You may have heard that both the House and Senate recently approved the final compromise tax reform bill. While most of the corporate changes included in this bill are permanent, many of the individual tax changes will expire by 12/31/2025 absent new legislation (see our Federal and Individual bulletins for more specific phase out date information).
Provided here is a summary of some of the key elements of the legislation:
- The highest rate applicable to C corporations is reduced from 35% to 21% effective for 2018. This obviously suggests to the extent possible, any legitimate method of accelerating deductions into 2017 or deferring income into 2018 should be considered.
- The U.S. will convert its corporate tax regime from a system that taxes companies on their worldwide income to what is commonly referred to as a territorial based system where companies are only taxed on their US sourced income. This regime is more commonly used throughout the developed world by our competitor economies, and is intended to make the US more competitive in the worldwide economy. There are significant transition issues and many related provisions in the law. 10% or greater owners of foreign entities will need to plan for the transition during 2018.
- Full expensing of new and used qualifying property placed in service after September 27, 2017 for a period of 5 years followed by a phase down will be adopted in lieu of the current 50% bonus depreciation on new property additions.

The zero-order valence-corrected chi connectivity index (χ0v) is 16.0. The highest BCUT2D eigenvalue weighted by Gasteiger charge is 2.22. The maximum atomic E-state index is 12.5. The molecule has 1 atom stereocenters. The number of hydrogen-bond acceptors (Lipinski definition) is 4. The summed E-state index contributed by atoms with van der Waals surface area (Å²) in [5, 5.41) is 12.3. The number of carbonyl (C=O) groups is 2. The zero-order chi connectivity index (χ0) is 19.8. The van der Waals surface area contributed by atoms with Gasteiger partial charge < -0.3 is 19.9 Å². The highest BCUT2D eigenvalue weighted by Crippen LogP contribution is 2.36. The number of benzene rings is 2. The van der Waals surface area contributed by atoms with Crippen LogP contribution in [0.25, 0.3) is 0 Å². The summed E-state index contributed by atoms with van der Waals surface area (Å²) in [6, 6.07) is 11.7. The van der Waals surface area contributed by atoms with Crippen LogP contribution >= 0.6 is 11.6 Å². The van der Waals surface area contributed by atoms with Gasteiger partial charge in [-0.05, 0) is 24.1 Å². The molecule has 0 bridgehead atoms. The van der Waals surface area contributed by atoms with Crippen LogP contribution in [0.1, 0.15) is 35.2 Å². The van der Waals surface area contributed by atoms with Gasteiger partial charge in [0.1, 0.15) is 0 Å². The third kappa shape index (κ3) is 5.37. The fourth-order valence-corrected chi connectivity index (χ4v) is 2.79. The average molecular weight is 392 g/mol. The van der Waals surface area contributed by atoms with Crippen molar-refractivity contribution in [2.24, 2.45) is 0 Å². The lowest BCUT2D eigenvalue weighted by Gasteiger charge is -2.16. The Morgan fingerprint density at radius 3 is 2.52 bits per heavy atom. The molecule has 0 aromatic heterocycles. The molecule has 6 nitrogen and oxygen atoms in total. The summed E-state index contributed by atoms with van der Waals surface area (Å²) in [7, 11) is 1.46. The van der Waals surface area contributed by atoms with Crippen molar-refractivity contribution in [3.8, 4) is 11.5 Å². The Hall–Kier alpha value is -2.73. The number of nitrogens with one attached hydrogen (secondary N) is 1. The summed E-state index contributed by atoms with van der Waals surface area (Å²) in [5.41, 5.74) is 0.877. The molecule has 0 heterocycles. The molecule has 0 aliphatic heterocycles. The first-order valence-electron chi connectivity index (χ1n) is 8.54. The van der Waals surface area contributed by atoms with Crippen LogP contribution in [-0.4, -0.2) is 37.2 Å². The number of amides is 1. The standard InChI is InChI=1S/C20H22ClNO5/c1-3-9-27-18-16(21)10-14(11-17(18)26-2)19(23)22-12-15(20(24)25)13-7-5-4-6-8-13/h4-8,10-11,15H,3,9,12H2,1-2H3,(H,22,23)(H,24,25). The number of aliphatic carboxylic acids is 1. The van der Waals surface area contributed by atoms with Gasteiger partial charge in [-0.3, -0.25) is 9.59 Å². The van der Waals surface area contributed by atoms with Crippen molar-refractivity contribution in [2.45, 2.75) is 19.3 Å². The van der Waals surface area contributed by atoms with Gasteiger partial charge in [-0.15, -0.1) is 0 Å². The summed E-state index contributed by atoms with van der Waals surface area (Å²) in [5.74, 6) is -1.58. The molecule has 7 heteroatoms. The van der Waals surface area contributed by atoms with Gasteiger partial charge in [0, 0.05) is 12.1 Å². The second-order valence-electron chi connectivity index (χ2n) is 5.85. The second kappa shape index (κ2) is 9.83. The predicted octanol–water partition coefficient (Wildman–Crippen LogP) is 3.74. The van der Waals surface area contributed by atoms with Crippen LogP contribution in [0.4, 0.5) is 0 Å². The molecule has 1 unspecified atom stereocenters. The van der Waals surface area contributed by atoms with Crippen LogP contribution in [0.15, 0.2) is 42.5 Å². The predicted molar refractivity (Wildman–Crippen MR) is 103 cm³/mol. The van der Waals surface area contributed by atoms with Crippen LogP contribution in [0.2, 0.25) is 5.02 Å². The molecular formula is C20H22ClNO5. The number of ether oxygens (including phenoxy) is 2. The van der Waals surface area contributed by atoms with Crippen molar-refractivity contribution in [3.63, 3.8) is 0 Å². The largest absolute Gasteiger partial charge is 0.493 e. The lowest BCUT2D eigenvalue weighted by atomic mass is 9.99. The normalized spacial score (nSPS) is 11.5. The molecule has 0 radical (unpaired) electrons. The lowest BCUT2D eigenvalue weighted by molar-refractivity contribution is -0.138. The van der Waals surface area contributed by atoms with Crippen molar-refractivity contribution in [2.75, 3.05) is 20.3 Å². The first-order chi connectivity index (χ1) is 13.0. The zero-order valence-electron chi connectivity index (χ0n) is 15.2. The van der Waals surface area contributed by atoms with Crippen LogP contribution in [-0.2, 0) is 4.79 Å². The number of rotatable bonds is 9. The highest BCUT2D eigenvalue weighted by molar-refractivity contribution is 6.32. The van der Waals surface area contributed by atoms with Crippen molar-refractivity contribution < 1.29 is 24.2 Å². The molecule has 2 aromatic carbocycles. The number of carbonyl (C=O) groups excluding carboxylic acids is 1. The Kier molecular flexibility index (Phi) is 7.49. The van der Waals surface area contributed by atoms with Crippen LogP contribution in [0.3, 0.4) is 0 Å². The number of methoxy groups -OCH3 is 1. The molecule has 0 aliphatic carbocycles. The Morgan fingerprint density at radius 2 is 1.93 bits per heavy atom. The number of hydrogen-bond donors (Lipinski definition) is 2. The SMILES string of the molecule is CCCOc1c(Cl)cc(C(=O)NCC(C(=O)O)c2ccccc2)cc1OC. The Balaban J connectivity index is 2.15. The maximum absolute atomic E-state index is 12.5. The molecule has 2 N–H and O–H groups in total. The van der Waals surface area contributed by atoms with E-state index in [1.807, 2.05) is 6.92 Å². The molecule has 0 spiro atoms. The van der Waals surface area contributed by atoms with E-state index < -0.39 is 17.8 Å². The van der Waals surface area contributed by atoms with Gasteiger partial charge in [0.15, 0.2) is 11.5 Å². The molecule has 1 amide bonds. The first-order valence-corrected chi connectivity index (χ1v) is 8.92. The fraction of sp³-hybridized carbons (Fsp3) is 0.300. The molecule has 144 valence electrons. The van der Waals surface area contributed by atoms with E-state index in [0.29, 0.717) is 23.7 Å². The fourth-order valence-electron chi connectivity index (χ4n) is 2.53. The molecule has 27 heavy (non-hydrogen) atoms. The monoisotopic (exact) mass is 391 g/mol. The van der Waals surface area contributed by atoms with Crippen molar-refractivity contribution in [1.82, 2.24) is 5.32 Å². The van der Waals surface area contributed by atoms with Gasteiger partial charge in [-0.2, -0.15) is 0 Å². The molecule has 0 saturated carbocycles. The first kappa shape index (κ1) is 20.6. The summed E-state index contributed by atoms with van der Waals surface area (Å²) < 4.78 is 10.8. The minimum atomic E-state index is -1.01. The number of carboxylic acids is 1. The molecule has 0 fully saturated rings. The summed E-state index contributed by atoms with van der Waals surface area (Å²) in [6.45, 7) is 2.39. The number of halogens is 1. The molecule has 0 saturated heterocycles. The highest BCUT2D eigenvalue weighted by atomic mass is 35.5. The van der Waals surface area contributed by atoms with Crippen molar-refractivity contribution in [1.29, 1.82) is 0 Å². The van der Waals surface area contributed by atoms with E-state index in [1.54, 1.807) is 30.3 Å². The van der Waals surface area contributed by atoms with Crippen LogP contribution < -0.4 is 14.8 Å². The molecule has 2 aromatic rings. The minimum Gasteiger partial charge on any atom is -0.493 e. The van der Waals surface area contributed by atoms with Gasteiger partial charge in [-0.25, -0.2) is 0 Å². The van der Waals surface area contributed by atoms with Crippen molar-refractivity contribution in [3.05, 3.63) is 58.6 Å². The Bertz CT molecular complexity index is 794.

- The maximum individual rate will be reduced to 37% from 39.6% (exclusive of certain surcharge rates still in effect) effective for 2018, but expiring at the end of 2025. State and local tax deductions will be capped at $10,000 in 2018 forward (this includes real and personal property taxes and state/local income taxes). Taxpayers who are not in AMT may benefit by fully paying 2017 state (e.g. Oregon income tax) and local taxes by December 31, 2017. The new law includes a provision intended to prohibit obtaining a benefit from prepaying 2018 taxes in 2017.
- Qualifying business income of up to 20% can be excluded from taxable income beginning in 2018. There are complex limitations relating to this provision for pass-through income from S corporations and partnerships/LLCs, such limitations being based on W-2 wages and assets employed by the business (which also present significant planning opportunities). Service businesses are severely limited in the ability to use this exclusion, though joint filers with less than $315,000 in taxable income may be eligible for the exclusion despite these limitations. This provision was in part intended to reduce the rate difference between C corporations and pass-through businesses, but it doesn’t eliminate the difference, and so reconsideration of entity type will need to take place.
- The estate and gift tax lifetime exemption will be nearly doubled to $11 million per individual, but will return to roughly current levels after 2025.
- Section 1031 like kind exchanges will be limited to real property not primarily held for sale, generally for exchanges completed after December 31, 2017, with certain transition rules.
The new law certainly does not simplify taxation for most businesses and individuals with significant income/net worth, but we’re are here to help you understand it and to optimize the outcome for you, your family and your business.
Please contact your Perkins tax advisor to assist you with any questions or concerns.
Author: Chris Loughran, Shareholder, Director of Tax